Simplifying Combine Usage: A Promise-like API?

I've recently started work to replace the usage of promises in a code base with Combine. While Combine is powerful, like all reactive frameworks it's also extremely complex, especially for the rather simple use cases we currently have, such as:

  • Making network responses synchronously and simply available to callers. That is, promises offer the ability to inspect the value or error returned on the promise itself, without having to attach any additional API. This is most useful for testing, as it makes it possible to inspect everything directly. I've implemented a Future wrapper that does this, but it's... inelegant.
ResponseFuture
public final class RequestFuture<Output, Failure: Error>: Publisher {
    public typealias Output = Output
    public typealias Failure = Failure

    /// `DataResponse<Response, Failure>` received by `self`.
    public var response: DataResponse<Output, Failure>? { subject.value }

    private var subject = CurrentValueSubject<DataResponse<Output, Failure>?, Never>(nil)
    private var cancellables: [AnyCancellable] = []
    private let future: Future<DataResponse<Output, Failure>, Never>

    deinit {
        NSLog("deinit \(Self.self)")
    }

    /// Creates an instance that invokes the provided `Promise` closure when a response value is provided.
    ///
    /// - Parameter attemptToFulfill: `Promise` closure used to receive the response value.
    public init(_ attemptToFulfill: @escaping (_ closure: @escaping Future<DataResponse<Output, Failure>, Never>.Promise) -> Void) {
        future = Future(attemptToFulfill)
        cancellables.append(future.map(Optional.init).subscribe(subject))
    }

    public func receive<S>(subscriber: S) where S: Subscriber, RequestFuture.Failure == S.Failure, RequestFuture.Output == S.Input {
        future.map(\.result)
            .setFailureType(to: Failure.self)
            .flatMap { result in Future { promise in promise(result) } }
            .receive(subscriber: subscriber)
    }

    func map<NewResponse, NewFailure: Error>(transform: @escaping (_ originalResponse: DataResponse<Output, Failure>) -> DataResponse<NewResponse, NewFailure>) -> RequestFuture<NewResponse, NewFailure> {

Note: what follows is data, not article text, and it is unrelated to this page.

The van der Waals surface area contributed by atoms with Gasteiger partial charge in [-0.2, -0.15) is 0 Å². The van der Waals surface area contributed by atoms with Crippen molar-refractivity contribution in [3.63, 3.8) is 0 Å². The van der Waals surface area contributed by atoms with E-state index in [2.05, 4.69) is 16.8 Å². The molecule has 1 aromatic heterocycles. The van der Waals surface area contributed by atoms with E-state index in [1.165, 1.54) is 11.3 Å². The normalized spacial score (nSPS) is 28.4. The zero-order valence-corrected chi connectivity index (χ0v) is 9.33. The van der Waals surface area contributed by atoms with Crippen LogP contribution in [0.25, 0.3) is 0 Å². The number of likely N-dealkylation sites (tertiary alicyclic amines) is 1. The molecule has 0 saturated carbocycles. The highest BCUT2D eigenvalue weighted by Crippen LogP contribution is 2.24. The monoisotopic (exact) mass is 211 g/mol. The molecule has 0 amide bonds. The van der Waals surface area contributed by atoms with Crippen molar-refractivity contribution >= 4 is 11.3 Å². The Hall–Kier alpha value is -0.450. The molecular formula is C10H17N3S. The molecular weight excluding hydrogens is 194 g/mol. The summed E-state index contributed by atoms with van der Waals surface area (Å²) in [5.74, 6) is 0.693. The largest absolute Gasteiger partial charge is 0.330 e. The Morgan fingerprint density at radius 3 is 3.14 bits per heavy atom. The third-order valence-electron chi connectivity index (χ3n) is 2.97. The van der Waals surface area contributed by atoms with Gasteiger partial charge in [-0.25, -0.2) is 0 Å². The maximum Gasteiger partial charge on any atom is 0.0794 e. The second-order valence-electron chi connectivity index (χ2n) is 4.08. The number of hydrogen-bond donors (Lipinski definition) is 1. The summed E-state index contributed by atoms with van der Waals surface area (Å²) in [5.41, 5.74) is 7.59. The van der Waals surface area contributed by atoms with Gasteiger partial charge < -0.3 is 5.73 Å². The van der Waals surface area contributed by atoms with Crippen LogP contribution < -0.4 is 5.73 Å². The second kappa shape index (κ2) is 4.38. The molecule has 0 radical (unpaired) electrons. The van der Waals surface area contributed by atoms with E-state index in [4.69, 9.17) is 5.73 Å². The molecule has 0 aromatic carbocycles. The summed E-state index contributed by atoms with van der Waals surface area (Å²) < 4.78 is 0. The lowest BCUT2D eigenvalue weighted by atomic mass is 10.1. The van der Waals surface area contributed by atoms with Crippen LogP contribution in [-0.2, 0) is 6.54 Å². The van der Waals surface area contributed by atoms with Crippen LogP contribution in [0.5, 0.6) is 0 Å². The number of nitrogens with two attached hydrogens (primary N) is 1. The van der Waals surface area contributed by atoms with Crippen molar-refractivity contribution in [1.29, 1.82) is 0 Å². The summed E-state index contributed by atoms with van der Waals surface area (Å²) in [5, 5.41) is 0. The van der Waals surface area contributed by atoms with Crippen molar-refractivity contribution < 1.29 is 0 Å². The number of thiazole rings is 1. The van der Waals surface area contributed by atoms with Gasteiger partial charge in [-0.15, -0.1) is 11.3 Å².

RequestFuture<NewResponse, NewFailure> { promise in
            var cancellable: AnyCancellable?
            cancellable = self.future.map(transform).sink {
                promise(.success($0)); _ = cancellable; cancellable = nil
            }
        }
    }
}
  • Allow the transform and chaining of async work without having to deal with different types. With promises, aside from the generic type of your values and error, everything stays within the promise type. This is very convenient, especially in the previous case where I may want to directly inspect the response values from the final (or any) case. There doesn't seem to be way to accomplish this in Combine, not only because of general API complexity, but because of lifetime issues in the operator chains built up. As you can see in the special map implementation I have on RequestFuture, I have to keep the transform chain alive myself, which is really gross.
  • Even in the case where I'm able to use Combine for the above case, there doesn't seem to be a way to reach back into a chain of publishers and get any of the specific publisher values, they're all either within the complex resulting type or erased under AnyPublisher. For example, I can create chains of my RequestFuture type, but then I lose the ability to inspect them afterward:
firstRequest().flatMap { value in
    secondRequest()
}.flatMap { secondValue in
    thirdRequest()
}
  • My thought is to create a custom then on my RequestFuture that just keeps returning RequestFutures but that's both complex and likely to hit the same lifetime issues I dealt with for the much simpler map operation. Without this I lose the ability to inspect the full response value during testing.

So, does anyone have any guidance for simple Combine usage that can meet these goals? I've already spent quite a bit of time trying to bend it to my will, but I can't afford to spend much more time on such seemingly simple usage.

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